An artist's impression of the mutiny in 1857 in the northern city of Lucknow Read more:

indian mutiny

The Indian Mutiny was an uprising by native soldiers against the ruling British East India Company.
In 1857, growing tension was inflamed by rumours that Indian soldiers' rifle cartridges were being greased with pig and cow fat, offending Muslims and Hindus alike.
The unrest erupted in earnest in May. Delhi soon fell and there were further uprisings elsewhere.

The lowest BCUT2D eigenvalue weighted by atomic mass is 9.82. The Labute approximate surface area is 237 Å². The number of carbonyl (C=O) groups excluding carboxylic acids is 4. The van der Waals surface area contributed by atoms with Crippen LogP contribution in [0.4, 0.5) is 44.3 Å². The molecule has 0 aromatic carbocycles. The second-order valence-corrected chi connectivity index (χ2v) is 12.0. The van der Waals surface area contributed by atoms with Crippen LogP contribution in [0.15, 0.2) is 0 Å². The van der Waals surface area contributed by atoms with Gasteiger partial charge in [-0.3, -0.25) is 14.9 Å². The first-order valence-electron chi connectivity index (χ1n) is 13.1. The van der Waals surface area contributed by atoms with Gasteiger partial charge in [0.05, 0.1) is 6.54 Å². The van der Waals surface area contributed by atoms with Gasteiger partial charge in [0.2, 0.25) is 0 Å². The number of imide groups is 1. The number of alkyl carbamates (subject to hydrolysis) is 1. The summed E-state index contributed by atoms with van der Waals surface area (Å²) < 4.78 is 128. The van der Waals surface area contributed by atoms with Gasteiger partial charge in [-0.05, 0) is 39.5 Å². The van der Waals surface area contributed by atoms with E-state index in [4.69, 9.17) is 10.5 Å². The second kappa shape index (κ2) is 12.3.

In Lucknow, Chief Commissioner Sir Henry Lawrence fortified his home - the Residency - and prepared for a siege. Mutineers attacked the Residency and its 1,700-strong garrison in May and by July Sir Henry was dead.
Garrison numbers dwindled until a relief force under Major-General Sir Henry Havelock fought its way into Lucknow in September.
The Residency was evacuated in November but was recaptured in March the following year and the uprising was crushed soon after.
The East India Company was subsequently abolished and the government of India transferred to the Crown.